Now, move back down to the end of your document, and click on the Paste button to paste in that text off the clipboard.

Ignore the floating Paste Options menu.

As I continued typing, notice Word moved my entire paragraph down to the next page. This is called Widow / Orphan protection.

Notice I phrased my last sentence as a question, and Word caught that I didn’t use a question mark.

Let’s move paragraphs around. Triple-click on the “our company” paragraph to select it.

Now, cut the paragraph out using the “scissors” Cut tool. Notice the paragraph disappears.

Click where you want to insert the paragraph. Hit ENTER a few times to give yourself some blank lines. Now, click on Paste to insert the missing text. You may end up with an extra line or two. Feel free to delete those.

TIP: One way to avoid missing or extra lines is to make sure you select the paragraph along with one extra line. Don’t worry, it takes a while to get used to this.

Now I’ve decided to put the paragraphs back the way they were. Select the text, and instead of using cut and paste, just click and drag the paragraph where you want it. Move your mouse over the paragraph. Notice the white pointer arrow.

Now, click and drag. Hold the mouse button down and notice the box and cursor moving with you. Release the mouse button on the spot at which you want to move the paragraph.

Notice we’ve now moved the paragraph just by clicking and dragging.

The same trick words just for moving individual words.

Uh oh! I just accidentally deleted a whole bunch of text. Use the Undo button to take back the last action. You can use Undo to step back through the last several actions.

Right next to Undo is the Redo button. If Undo allows you to step back through your last couple of actions, Redo lets you step forward to undo the undo actions.

The little down-arrows next to Undo and Redo let you go back/forward multiple steps at a time.

Lesson 8. Saving & Loading Documents

Click on the Save button (looks like a floppy disk) to save your document.

The Save As dialog box appears, usually in your My Documents folder.

Type in a good File Name for your document.

Click on the Save button.

Notice the name of our document now appears in the Title Bar at the top of the document.

You can click on the “X” button in the upper-right corner (the “top” X) to close down all of Microsoft Word – the application.

The “bottom” X will close down just your document. Click on this one now.

There are many ways to open your document back up. The first way is to click on the Open folder button.

The Open window appears. Just double-click on your document to open it back up.

Another way to open your document is to click on the File menu item…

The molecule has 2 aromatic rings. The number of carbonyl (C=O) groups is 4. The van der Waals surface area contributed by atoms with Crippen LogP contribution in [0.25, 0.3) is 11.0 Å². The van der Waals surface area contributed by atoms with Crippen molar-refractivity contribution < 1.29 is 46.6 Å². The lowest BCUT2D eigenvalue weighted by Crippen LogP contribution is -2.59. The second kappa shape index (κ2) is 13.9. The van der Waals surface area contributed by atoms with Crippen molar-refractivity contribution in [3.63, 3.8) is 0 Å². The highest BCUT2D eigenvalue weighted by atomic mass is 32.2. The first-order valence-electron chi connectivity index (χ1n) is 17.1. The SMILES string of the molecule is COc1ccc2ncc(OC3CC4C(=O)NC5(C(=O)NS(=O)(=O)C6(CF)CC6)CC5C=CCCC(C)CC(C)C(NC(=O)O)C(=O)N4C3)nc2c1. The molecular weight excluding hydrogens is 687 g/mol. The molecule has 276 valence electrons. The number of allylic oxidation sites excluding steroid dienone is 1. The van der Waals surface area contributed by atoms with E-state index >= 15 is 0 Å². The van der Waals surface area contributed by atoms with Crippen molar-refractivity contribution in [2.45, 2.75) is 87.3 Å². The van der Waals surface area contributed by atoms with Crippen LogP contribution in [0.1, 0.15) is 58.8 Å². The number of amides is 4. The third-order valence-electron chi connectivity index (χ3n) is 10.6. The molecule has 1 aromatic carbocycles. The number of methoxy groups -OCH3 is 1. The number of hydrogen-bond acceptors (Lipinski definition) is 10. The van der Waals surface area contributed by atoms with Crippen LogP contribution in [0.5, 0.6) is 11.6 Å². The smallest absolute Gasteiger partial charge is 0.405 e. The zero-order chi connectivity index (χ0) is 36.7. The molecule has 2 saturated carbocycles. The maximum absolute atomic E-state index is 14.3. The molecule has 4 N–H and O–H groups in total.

…and then down towards the bottom you will see the last couple of documents that were opened. Just click on your document name to open it.

If you don’t have Word running, you can open your documents just by going to your My Documents folder.

Now, just double-click on your document.

You can also find recently used documents on your Windows Start Menu under the Recently Used Documents section.

Now, we want to send a similar copy of this letter to a different customer. Change the customer name.

TIP: Do not click on the floppy disk Save button otherwise you’ll overwrite your original file!

Click on File and then Save As… to give this file a new name.

Type in a new File Name and click Save.

Notice both files are now safely in your My Documents folder.

Lesson 9. Printing

I don’t like the Print button on the toolbar. It doesn’t give you a chance to set any options.

I personally like to use File > Print…

The Print dialog box pops up. You can pick your printer if you have more than one. You can select which pages to print. You can print all pages, the current page, or enter in a range of pages to print. You can enter the number of copies to print. To print click on OK.

You can see what the output is going to look like before printing by using the Print Preview button.

The Print Preview window appears.

Notice your mouse pointer has turned into a magnifying glass. You can click to zoom in or out.

You can also use the drop-down box to change your Zoom Ratio. Let’s select Page Width.

Click on the Shrink To Fit button to shrink our document down to one page.

When you’re done looking at the print preview, click on the Close button to go back to editing your document.

Lesson 10. Review Topics

Review of topics covered in today’s class.

Tell us what you think. Log on to www.599cd.com/Survey and take a short survey about this course.

Take your skills check quiz at www.599cd.com/Test. If you pass, you can print out a Certificate of Completion.

What’s next? Visit www.599cd.com/Word for our complete list of Microsoft Word courses.

Need Help? Visit www.599cd.com/TechHelp for Microsoft Word assistance.

Make sure you’re on our Mailing List. Go to www.599cd.com/MailingList for details.

Contact Us. If you have any questions, go to www.599cd.com/Contact for information on how you can contact us by phone, email, or live online chat.

This course, handbook, videos, and other materials are copyright 2002, 2003, 2004 by Amicron Computing. All rights reserved. No portion of this course, handbook, videos, or other course materials may be reproduced, copied, edited, or otherwise distributed without the express written permission of Amicron Computing. Amicron Computing shall not be held liable for any errors or omissions in this document.

This document may not be used as part of a training course without express, written permission from Amicron Computing and the purchase of an Instructional License. For details, contact:

Amicron Computing
PO Box 1308
Amherst NY 14226 USA